As Conservatives Win Australian Election, What Impact Will It Have on Carbon Markets

Tony Abbott, the head of the Liberal National Party Coalition, has won the election in Australia to become the country’s new Prime Minister. Abbott has long vowed to scrap the carbon tax that the government implemented in 2012, going as far as declaring the election a “referendum on the carbon tax.” His plans to get rid of the carbon tax may have to wait until the new senators take their seats next July, as current Labor and Green party members plan to try and prevent the process while they can. Abbott hopes to introduce an incentive plan for taxpayers in an effort to make polluters operate in a cleaner fashion.

As Australia moves forward to eliminate the carbon tax, how does it impact carbon policies in the United States, more specifically California and the European Union (EU). Benjamin Cole, spokesman for the American Energy Alliance told The Daily Caller, “The results of the election should be an instructive lesson for U.S. lawmakers who have yet to understand the economic consequences of a carbon tax. Given the results of the Aussies’ election, U.S. policymakers who want to replicate the failed Australian experiment on the U.S. economy will do so at their own peril.”

The elimination of a carbon tax in Australia will have an impact in California as well. At the end of July, Australia’s Clean Energy Regulator and California’s Air Resource Board (CARB) entered a memorandum of understanding (MOU). Part of the agreement focused on sharing information to design and run carbon pricing programs and the potential of linking their markets together in the future. This agreement came after former Prime Minister Rudd announced plans to move towards an emissions trading scheme (ETS) if he was reelected. Now that he has not been reelected, and there are plans to move away from such programs, it is possible that the relationship between Australia and California could fall apart.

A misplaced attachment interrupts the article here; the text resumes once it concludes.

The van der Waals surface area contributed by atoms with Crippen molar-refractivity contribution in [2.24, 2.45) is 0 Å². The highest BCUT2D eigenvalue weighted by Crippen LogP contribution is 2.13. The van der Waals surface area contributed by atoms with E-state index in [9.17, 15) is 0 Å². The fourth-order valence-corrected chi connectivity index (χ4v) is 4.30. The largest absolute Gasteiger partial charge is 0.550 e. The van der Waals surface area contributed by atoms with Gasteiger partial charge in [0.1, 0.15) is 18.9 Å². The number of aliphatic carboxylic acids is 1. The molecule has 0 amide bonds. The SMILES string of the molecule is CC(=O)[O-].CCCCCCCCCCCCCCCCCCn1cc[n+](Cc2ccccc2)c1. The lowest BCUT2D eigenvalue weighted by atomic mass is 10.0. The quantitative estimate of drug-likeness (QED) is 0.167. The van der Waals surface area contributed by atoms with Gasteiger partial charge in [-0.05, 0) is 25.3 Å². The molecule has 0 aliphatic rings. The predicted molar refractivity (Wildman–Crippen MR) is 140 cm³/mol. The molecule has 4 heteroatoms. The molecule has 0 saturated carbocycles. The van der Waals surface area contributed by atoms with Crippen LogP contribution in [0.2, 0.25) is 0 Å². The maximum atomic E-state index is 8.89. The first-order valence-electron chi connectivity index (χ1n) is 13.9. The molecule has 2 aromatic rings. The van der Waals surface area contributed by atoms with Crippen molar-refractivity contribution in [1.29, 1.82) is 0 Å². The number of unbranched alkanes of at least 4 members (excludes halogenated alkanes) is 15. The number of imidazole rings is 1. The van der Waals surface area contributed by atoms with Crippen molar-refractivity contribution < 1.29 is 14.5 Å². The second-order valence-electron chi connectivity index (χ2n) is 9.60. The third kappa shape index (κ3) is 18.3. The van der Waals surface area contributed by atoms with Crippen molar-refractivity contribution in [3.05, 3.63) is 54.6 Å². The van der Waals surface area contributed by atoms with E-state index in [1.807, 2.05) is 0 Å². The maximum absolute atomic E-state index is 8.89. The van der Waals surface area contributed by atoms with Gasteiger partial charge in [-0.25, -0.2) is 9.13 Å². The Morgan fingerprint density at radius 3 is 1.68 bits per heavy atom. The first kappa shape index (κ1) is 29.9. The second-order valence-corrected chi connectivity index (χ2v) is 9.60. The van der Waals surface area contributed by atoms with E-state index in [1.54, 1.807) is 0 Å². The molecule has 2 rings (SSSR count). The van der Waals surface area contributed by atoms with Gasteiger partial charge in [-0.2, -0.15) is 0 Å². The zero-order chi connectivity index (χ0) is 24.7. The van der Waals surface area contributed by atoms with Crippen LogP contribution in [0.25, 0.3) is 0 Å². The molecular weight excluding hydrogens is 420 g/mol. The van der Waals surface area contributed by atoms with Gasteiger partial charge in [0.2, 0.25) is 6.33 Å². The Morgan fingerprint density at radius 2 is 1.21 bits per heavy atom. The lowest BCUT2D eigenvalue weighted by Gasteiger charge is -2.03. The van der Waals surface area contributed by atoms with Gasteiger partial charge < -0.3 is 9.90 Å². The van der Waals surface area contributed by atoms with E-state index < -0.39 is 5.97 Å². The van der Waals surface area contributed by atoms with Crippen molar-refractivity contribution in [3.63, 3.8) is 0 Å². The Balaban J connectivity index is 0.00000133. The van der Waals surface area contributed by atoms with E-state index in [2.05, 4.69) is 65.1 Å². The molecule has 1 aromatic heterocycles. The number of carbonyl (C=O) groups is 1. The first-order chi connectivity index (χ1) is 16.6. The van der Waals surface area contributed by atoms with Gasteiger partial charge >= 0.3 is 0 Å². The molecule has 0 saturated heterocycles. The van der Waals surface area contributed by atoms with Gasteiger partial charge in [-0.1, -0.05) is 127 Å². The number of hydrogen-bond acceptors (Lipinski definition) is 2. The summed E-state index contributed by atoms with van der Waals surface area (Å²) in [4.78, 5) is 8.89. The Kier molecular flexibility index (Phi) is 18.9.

Australia and Europe were scheduled to link there carbon trading schemes together in 2015 but as Australia eliminates their carbon tax and the next steps remain unclear, the linkage is sure to be in doubt. With the United Nation climate talks heading to Warsaw, Poland in November of this year, where Poland has been vehemently against a carbon tax, the failure of Australia’s program will surely be brought up.